his right hand was ready to shoot. 2
Like a foe he killed everyone,
even our strong young men; 3
he has poured out his anger like fire
on the tent 4 of Daughter Zion.
destroyed 6 Israel.
He destroyed 7 all her palaces;
he ruined her 8 fortified cities.
He made everyone in Daughter Judah
mourn and lament. 9
2:8 The Lord was determined to tear down
Daughter Zion’s wall.
He prepared to knock it down; 10
he did not withdraw his hand from destroying. 11
He made the ramparts and fortified walls lament;
together they mourned their ruin. 12
1 tn Heb “bent His bow.” When the verb דָּרַךְ (darakh) is used with the noun קֶשֶׁת (qeshet, “archer-bow”), it means “to bend [a bow]” to string it in preparation for shooting arrows (1 Chr 5:18; 8:40; 2 Chr 14:7; Jer 50:14, 29; 51:3). This idiom is used figuratively to describe the assaults of the wicked (Pss 11:2; 37:14) and the judgments of the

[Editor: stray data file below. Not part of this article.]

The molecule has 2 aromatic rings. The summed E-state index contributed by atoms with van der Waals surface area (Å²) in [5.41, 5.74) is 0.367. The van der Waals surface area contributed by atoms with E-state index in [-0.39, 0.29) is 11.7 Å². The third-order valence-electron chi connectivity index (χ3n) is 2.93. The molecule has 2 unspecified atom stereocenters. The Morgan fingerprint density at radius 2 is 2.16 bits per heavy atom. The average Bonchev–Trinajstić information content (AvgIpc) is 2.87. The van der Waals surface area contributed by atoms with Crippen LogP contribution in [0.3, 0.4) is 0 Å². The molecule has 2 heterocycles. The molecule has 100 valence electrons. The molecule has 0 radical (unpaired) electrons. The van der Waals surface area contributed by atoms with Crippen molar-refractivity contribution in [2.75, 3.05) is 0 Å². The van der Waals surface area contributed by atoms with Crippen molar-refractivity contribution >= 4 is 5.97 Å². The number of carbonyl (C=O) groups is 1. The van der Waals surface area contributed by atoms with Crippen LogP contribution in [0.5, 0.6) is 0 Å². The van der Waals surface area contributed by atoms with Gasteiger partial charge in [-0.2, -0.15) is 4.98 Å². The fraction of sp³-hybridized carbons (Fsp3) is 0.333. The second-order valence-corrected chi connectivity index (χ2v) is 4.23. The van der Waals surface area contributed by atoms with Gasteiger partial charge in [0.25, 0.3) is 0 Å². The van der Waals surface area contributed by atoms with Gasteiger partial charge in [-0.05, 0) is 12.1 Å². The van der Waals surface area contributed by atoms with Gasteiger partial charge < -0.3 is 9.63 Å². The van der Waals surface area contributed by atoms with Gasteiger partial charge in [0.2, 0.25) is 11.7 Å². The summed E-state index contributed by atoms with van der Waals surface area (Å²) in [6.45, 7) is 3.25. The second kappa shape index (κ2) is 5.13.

2 tn Heb “His right hand is stationed.”
3 tn Heb “the ones who were pleasing to the eye.”
4 tn The singular noun אֹהֶל (’ohel, “tent”) may function as a collective, referring to all tents in Judah. A parallel expression occurs in verse 2 using the plural: “all the dwellings of Jacob” (כָּל־נְאוֹת יַעֲקֹב, kol-nÿ’ot ya’aqov). The singular “tent” matches the image of “Daughter Zion.” On the other hand, the singular “the tent of Daughter Zion” might be a hyperbolic synecdoche of container (= tent) for contents (= inhabitants of Zion).
6 tn Heb “swallowed up.”
7 tn Heb “swallowed up.”
8 tn Heb “his.” For consistency this has been translated as “her.”
9 tn Heb “He increased in Daughter Judah mourning and lamentation.”
10 tn Heb “he stretched out a measuring line.” In Hebrew, this idiom is used (1) literally: to describe a workman’s preparation of measuring and marking stones before cutting them for building (Job 38:5; Jer 31:39; Zech 1:16) and (2) figuratively: to describe the
11 tn Heb “He did not return His hand from swallowing.” That is, he persisted until it was destroyed.
12 tn Heb “they languished together.” The verbs אָבַּלּ (’aval, “to lament”) and אָמַל (’amal, “languish, mourn”) are often used in contexts of funeral laments in secular settings. The Hebrew prophets often use these terms to describe the aftermath of the